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Class Of 2012 – Where Are They Now?
After graduating from Discipleship Training School in Las Vegas, Emily Johnson spent her summer as an elementary school camp counselor at Mount Hermon. This picture chronicles part of the production she helped put on at the camp. Photo Contributed
Kelsey Ude shared that a major catalyst in getting local business was spreading the word through Instagram. This picture is taken from the Garage Barbershop’s account @thegaragebarbershop209. Her shop is at 157 N. Fifth Ave., with hours Tuesday to Saturday.

Continuing with The Leader’s special summer series, “Where Are They Now?” here is a look at the path some members of the Class of 2012 have taken since their days at Oakdale High School. Catch up with Stevie Cordoza, Emily Johnson and Kelsey Ude.


Stevie Cordoza

While she did leave high school six years ago to go on to college, Class of 2012 graduate, Stevie Cordoza, has found herself back in the classroom – as a teacher.

Despite the fact that she graduated from Cal Poly with a major in Business and minored in Pre-Law, with plans to move to the Bay Area and work there in technology, she’s found herself in Charlotte, North Carolina working as a Social Studies teacher at Garinger High School.

“I did not think I would be teaching,” she shared. But when she started looking for jobs “nothing really felt quite right.”

For her time at Cal Poly, Cordoza was involved in her sorority, a Women in Business club, and did market research work for the graduate program. All of her involvement seemed to point straight to a career in business, where she thought she’d find herself most fulfilled.

“I think I always wanted to do several different things, but for me business encapsulated a bit of everything I wanted to do,” Cordoza explained.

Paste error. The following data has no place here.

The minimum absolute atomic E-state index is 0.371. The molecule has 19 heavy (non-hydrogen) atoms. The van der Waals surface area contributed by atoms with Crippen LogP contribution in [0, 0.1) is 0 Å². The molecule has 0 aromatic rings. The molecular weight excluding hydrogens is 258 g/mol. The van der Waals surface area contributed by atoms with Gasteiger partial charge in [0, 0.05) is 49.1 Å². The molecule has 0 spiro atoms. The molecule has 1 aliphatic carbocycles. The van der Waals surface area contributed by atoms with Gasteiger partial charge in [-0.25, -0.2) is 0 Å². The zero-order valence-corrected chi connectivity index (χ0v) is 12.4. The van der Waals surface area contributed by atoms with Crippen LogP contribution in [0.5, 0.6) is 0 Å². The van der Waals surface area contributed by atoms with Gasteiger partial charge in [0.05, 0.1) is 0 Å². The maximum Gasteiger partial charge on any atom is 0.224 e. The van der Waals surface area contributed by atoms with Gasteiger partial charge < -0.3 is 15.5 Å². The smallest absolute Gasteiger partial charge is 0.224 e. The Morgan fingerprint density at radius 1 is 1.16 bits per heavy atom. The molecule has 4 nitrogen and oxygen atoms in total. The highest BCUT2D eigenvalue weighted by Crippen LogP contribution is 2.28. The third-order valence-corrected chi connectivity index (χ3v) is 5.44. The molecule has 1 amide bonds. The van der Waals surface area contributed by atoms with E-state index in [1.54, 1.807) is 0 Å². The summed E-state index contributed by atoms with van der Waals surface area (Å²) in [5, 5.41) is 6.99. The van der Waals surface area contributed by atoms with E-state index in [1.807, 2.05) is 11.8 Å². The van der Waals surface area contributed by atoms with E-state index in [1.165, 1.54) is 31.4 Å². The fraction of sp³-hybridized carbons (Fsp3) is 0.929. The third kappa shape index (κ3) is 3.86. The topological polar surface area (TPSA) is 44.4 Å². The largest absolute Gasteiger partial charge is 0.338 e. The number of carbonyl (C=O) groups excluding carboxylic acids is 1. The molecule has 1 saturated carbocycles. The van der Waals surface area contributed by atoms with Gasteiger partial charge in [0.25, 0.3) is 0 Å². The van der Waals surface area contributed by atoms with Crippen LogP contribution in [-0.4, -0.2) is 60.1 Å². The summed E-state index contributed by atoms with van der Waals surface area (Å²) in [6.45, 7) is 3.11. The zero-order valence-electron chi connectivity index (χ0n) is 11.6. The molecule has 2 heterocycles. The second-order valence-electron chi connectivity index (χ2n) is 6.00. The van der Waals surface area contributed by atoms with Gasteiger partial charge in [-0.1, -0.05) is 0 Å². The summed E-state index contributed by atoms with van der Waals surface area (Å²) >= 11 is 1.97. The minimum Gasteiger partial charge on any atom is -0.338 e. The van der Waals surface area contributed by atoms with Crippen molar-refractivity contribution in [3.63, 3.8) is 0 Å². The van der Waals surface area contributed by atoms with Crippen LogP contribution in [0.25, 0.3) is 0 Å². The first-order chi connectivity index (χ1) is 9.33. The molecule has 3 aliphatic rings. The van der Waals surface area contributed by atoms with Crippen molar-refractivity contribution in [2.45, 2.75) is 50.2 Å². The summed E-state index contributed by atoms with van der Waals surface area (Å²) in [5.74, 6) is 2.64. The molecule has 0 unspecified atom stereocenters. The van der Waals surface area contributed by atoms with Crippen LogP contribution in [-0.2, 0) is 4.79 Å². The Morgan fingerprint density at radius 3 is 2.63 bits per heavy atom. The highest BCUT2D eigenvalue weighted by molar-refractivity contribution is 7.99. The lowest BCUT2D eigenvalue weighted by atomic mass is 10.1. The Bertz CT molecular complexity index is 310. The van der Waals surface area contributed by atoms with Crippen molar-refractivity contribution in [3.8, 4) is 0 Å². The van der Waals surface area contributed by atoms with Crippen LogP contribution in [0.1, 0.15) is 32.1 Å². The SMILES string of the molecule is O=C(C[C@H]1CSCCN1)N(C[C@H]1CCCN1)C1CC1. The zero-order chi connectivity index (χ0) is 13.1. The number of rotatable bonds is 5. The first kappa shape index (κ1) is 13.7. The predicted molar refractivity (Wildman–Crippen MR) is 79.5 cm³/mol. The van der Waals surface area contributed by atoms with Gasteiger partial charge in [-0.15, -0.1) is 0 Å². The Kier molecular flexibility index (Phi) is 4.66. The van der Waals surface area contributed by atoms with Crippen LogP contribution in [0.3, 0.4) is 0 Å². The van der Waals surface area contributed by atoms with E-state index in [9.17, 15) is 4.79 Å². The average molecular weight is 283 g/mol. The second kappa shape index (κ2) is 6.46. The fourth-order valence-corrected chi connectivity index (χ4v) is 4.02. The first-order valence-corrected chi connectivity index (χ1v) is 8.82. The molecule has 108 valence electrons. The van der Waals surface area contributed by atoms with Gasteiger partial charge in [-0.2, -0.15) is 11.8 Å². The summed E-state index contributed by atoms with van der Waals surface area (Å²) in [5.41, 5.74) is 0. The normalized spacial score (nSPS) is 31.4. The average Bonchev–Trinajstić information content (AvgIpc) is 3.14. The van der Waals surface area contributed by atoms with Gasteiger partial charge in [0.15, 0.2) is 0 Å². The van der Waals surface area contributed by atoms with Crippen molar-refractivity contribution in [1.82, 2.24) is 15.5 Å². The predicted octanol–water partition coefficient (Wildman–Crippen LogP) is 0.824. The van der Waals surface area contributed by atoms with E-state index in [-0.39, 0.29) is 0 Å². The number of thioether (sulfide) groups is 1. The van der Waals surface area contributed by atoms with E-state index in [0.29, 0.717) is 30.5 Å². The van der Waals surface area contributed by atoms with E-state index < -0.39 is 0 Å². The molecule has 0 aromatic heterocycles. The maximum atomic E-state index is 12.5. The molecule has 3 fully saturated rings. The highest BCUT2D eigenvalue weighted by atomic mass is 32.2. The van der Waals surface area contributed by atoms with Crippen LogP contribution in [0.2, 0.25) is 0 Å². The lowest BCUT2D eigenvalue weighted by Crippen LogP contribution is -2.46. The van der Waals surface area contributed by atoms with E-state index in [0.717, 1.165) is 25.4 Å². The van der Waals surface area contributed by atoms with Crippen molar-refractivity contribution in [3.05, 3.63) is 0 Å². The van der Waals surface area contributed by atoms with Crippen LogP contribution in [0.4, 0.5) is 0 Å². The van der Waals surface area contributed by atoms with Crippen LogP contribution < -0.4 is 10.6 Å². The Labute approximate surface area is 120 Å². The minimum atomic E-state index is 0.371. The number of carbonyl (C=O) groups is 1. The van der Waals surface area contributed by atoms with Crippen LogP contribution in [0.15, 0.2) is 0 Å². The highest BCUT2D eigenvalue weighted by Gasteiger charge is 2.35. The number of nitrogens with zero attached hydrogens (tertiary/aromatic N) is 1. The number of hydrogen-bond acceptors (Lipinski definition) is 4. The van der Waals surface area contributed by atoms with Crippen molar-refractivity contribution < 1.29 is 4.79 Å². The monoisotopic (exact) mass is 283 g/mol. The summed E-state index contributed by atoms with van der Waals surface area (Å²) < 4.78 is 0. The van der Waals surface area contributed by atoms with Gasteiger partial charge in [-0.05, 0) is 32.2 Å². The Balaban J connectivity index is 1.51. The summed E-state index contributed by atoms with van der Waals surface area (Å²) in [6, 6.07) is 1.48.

This enthusiasm for her major is especially helpful at a school like Cal Poly, where it’s a bit harder to switch majors after going in.

Cordoza eventually was recruited to join Teach for America.

“It’s like a peace corps within the United States, but it focuses just on education,” she said.

The program’s main propelling goal is to make real the idea that “Education is the great equalizer” and to send excited, young professionals into the classroom to help teach with this goal in mind.

The stated mission for Teach for America is to “enlist, develop, and mobilize as many as possible of our nation’s most promising future leaders to grow and strengthen the movement for educational equity and excellence.”

“I’m always reflecting back on my time at Oakdale High School,” Cordoza noted. “A lot of my teachers at Oakdale definitely treated me with respect and had high expectations” and she expressed that she wants to do the same for her own students.

Even though there are differences between experiences at Oakdale and Garinger High School, it was obvious that Cordoza wouldn’t have it any other way, as being a part of Teach for America “just kind of felt like the right fit.”

She explained that she wanted to feel good about her job, and had always wanted to make a difference. If anything, she hopes to be remembered for “being service-oriented, and for the work I did and the lasting impact.”

Though her path did not turn out exactly like she planned it to, she’s satisfied with the idea that “in the end, it all matters for some reason.”


Emily Johnson

Another Class of 2012 graduate who didn’t necessarily follow the path she had planned is Emily Johnson.

Johnson has been heavily involved in theatre during her time spent in Oakdale, and has continued that passion throughout her college years. She did some preliminary acting at Hutton’s Hamlet and reflected that “what impacted me the most in high school was my time spent in the drama department.”

She decided to attend Columbia College in Sonora for a year and then spent a year in Oakdale attending MJC, because she “wanted to save money since I was responsible for paying for my college education.”

The plan seemed to work well.

“The transition from high school to junior college wasn’t necessarily hard to do as it was difficult to grasp,” she commented. Because she stayed local and maintained connections, Johnson was able to take a position at Hutton’s Hamlet to help with summer workshops and also choreographed for concerts at the high school and junior high level.

After graduating MJC with honors and her AA-T in Theatre, she took a gap year to participate in the Disney College Program in Florida. Johnson expressed that she loved this “magical time” working there. This involvement in Disney World extended back to California when she continued her education at University of California, Irvine, and worked at Disneyland.